Editor in Chief: John S. Bradley, MD; Emeritus: John D. Nelson, MD
Completely updated and revised, the 29th edition of this best-selling reference provides instant access to the latest recommendations for treatment of infectious diseases in children, including COVID-19 and monkeypox.
For each disease, the authors provide a commentary to help select the best of all antimicrobial choices.
Drug descriptions cover all antimicrobial agents available today and include complete information about dosing regimens. Free updates available at aap.org/Nelsons.
Available for separate purchase: Nelson’s 2023 app for iOS!
Editor in Chief
John S. Bradley, MD
Dr. Bradley has been the Director of the Division of Infectious Diseases at Rady Children's Hospital-San Diego since 1988, and is currently Professor and Chief, Division of Infectious Diseases, Department of Pediatrics, University of California, San Diego School of Medicine. He has served on the American Academy of Pediatrics Committee on Infectious Diseases (Red Book Committee) 2004-2010, and the Council of the Pediatric Infectious Diseases Society (PIDS) Council, 2007-2011 where he promoted the development of a PIDS Antimicrobial Stewardship program.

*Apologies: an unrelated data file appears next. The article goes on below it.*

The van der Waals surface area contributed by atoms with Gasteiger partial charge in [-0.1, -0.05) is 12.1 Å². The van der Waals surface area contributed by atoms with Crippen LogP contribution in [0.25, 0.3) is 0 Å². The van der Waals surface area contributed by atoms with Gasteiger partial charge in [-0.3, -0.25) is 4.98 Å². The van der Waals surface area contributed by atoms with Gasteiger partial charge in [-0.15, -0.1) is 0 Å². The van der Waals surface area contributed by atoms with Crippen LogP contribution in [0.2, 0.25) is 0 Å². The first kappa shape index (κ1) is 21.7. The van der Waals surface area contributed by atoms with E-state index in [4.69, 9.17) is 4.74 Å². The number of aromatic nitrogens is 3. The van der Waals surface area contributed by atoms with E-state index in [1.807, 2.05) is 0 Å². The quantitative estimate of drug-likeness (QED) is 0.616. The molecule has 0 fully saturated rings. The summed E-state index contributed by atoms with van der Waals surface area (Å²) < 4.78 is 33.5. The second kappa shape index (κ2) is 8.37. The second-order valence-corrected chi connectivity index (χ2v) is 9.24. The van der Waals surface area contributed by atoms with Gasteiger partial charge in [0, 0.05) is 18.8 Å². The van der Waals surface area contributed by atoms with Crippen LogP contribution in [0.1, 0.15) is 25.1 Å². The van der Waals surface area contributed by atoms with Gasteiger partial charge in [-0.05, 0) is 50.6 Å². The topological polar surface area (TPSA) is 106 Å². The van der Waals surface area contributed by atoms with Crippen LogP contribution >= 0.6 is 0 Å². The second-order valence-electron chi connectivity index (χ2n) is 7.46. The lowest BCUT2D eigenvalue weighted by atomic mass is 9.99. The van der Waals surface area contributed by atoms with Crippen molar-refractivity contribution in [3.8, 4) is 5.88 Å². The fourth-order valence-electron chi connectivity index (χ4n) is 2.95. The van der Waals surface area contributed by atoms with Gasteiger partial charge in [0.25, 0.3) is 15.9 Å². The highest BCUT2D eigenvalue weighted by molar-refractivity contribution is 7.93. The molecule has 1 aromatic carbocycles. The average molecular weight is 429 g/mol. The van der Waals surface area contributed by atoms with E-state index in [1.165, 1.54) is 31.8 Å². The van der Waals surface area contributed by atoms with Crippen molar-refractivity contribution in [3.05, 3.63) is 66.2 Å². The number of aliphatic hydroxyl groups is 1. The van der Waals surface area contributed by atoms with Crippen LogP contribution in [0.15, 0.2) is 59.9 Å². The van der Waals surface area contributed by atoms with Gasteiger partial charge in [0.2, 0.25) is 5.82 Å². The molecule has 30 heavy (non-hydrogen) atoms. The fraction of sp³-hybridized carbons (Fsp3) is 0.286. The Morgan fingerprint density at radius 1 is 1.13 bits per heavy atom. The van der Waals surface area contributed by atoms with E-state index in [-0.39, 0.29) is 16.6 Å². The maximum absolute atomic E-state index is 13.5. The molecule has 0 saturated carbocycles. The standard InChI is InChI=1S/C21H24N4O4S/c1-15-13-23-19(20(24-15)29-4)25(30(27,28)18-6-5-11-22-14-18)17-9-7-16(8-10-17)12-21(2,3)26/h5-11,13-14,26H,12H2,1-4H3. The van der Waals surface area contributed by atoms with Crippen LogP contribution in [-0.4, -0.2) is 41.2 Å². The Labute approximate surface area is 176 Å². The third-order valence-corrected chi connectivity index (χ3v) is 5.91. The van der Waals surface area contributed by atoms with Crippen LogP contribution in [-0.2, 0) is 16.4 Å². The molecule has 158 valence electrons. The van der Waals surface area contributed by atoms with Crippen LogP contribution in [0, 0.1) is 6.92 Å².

John D. Nelson, MD
Dr Nelson is Professor Emeritus of Pediatrics at the University of Texas Southwestern Medical Center and Children's Medical Center, the same institution he started his career back in 1957. At UT Southwestern he established the first formal Pediatric Infectious Disease fellowship program with Dr Kenneth Haltalin and later Dr George McCracken. He also went on to establish the the National Pediatric Infectious Disease Seminar with Dr. McCracken and in1982 they founded the Pediatric Infectious Disease Journal for which they continue as Chief Editors.
In 1975 Dr Nelson produced the first edition of the Pocket Book of Pediatric Antimicrobial Therapy which has gone through 20 biennial editions and is now edited by Dr John Bradley.
Elizabeth Barnett, MD